Silenced Women

When I saw this graphic, it went straight to my heart like an arrow. My grandmothers, forced by circumstances to give up their first born, and in two cases only child (which includes a grandfather who never was given the benefit to know he had a son), to go on with their lives as though nothing happened.

I don’t think I’ll ever truly 100% get over it and I probably should not because adoption is still a thing that drives mothers and their babies apart. I now have an unflinching awareness of what it means to be adopted.

At almost 70 years old now, having to live through a full 6 decades before I knew the truths of my origins, I do fell as though I was born to re-connect the broken threads of my family’s beginnings, that I have somehow managed to fulfill my destiny in having been born at all.

In learning about my family’s ancestors, I also discovered what a miracle it was that in the mid-1950s, I was not given up for adoption, with my parents forced to suffer the same fate their own parents encountered. My teenage mother and my father only having just started on his university studies – both interrupted when I decided to take up residence in my mother’s womb.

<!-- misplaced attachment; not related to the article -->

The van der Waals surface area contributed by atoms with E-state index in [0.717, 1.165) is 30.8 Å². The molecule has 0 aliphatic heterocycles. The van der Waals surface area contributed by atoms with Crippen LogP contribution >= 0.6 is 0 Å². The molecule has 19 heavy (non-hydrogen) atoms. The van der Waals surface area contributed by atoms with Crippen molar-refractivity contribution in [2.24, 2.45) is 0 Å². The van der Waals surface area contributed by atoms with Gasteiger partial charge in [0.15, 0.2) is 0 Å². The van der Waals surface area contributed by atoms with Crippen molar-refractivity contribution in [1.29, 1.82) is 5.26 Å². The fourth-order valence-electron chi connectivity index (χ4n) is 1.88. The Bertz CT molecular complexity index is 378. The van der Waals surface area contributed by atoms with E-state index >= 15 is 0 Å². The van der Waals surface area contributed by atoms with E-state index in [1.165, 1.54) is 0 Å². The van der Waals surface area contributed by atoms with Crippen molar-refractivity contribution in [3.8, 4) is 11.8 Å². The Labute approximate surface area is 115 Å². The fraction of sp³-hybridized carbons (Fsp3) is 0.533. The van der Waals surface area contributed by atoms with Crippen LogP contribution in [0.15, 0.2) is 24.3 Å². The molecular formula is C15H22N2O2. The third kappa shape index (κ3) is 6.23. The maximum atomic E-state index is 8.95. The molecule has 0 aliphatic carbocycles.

My grandparents could not tell their own stories of loss that hurts for a lifetime because no one would have been sympathetic regarding their plight but for adult adoptees today, there is a growing awareness of the trauma and pain of being cut off from one’s roots and some are even choosing to attempt parenting when they had thought to give up their child and they are finding a lot of support in society all around them.

May the reform of attitudes continue to take over the dominant narrative that adoption saves babies and children from a worse fate.

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